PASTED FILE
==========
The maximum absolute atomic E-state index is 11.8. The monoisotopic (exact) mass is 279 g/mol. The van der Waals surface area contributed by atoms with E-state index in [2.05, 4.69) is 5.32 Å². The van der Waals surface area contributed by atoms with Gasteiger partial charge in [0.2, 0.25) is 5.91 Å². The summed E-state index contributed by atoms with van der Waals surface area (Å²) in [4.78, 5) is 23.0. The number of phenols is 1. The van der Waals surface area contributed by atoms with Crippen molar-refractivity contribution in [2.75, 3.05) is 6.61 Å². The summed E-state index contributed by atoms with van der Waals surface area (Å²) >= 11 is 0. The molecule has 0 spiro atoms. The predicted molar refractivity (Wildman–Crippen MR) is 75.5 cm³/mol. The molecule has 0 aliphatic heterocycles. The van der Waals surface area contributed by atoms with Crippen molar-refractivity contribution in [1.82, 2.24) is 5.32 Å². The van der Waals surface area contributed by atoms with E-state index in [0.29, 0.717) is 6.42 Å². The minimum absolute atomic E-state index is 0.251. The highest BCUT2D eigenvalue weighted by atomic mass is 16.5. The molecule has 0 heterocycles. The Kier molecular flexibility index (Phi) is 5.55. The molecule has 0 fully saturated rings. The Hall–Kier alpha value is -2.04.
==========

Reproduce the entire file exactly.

The maximum absolute atomic E-state index is 11.8. The monoisotopic (exact) mass is 279 g/mol. The van der Waals surface area contributed by atoms with E-state index in [2.05, 4.69) is 5.32 Å². The van der Waals surface area contributed by atoms with Gasteiger partial charge in [0.2, 0.25) is 5.91 Å². The summed E-state index contributed by atoms with van der Waals surface area (Å²) in [4.78, 5) is 23.0. The number of phenols is 1. The van der Waals surface area contributed by atoms with Crippen molar-refractivity contribution in [2.75, 3.05) is 6.61 Å². The summed E-state index contributed by atoms with van der Waals surface area (Å²) >= 11 is 0. The molecule has 0 spiro atoms. The predicted molar refractivity (Wildman–Crippen MR) is 75.5 cm³/mol. The molecule has 0 aliphatic heterocycles. The van der Waals surface area contributed by atoms with Crippen molar-refractivity contribution in [1.82, 2.24) is 5.32 Å². The van der Waals surface area contributed by atoms with E-state index in [0.29, 0.717) is 6.42 Å². The minimum absolute atomic E-state index is 0.251. The highest BCUT2D eigenvalue weighted by atomic mass is 16.5. The molecule has 0 heterocycles. The Kier molecular flexibility index (Phi) is 5.55. The molecule has 0 fully saturated rings. The Hall–Kier alpha value is -2.04.